She was a decathlete who had an unforgettable Olympic moment. During the 1976 Summer Games in Montreal, Jenner would take home the gold medal following a spectacular performance.
After receiving an American flag from a spectator, she kicked off the tradition of winning athletes receiving flags. Jenner would capitalize on the Olympic success, including being a spokesperson for Wheaties. She would try her hand at acting in shows like Murder, She Wrote and The Apprentice.
Mary Lou Retton Became A Political Spokesperson And Received Endorsement Deals
Retton became one of the most popular athletes in the world following the 1984 Games in Los Angeles. Her big moment came when she clinched the gold medal in the individual all-around competition, become the first American to do so.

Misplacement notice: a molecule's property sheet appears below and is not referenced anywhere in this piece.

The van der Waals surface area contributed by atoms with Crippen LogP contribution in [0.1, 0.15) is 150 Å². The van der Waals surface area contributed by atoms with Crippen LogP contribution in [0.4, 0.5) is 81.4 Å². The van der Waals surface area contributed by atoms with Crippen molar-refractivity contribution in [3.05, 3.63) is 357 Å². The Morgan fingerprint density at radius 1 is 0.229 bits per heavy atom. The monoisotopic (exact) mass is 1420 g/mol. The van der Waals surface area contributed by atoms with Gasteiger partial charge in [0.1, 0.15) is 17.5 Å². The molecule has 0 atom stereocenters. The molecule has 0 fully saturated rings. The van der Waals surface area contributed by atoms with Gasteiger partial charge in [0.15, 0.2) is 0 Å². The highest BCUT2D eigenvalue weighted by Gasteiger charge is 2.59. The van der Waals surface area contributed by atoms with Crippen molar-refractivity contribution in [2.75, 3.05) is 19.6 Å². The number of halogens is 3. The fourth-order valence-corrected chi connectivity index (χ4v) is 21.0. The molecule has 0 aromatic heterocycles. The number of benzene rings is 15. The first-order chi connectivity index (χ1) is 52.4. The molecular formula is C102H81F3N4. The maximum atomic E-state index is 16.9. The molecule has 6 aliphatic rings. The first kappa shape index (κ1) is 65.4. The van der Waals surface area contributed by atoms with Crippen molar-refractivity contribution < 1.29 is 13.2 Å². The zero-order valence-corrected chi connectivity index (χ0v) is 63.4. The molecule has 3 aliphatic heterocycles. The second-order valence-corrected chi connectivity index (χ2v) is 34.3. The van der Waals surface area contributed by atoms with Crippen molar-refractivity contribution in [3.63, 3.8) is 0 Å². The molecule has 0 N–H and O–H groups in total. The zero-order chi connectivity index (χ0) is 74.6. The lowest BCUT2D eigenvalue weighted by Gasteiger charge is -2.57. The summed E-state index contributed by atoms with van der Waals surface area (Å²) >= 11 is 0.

A year later, she won the 1985 American Cup all-around competition for the third and final time, retiring in 1986. A Christian conservative, she was an outspoken supporter of the Reagan administration in the United States. In addition, Retton was a spokeswoman for the US drugstore chain Revco.
Elisabeta Lipa Went Into The Political Arena
The Romanian rower won eight medals, five of them being gold, at six different Olympic Games. The feat would make her the most decorated rower in the history of the games. Plus, Lipa would participate in every Summer Olympics from 1984 up until 2004 in Athens, Greece.
Since 2004, she has served in various government positions, including the Minister of Youth and Sport in the current cabinet under Prime Minister Dacian Ciolos. Since 2009, she served ads the President of the Romanian Rowing Federation.
Kerri Strug Earned A Master’s Degree From Standford University
The gymnast’s big moment came at the 1996 Games in Atlanta. Strug landed an incredible vault on her injured ankle to clinch the gold medal for the Americans. Shortly after her feat, Strug participated in the Ice Capades and Disney’s World On Ice.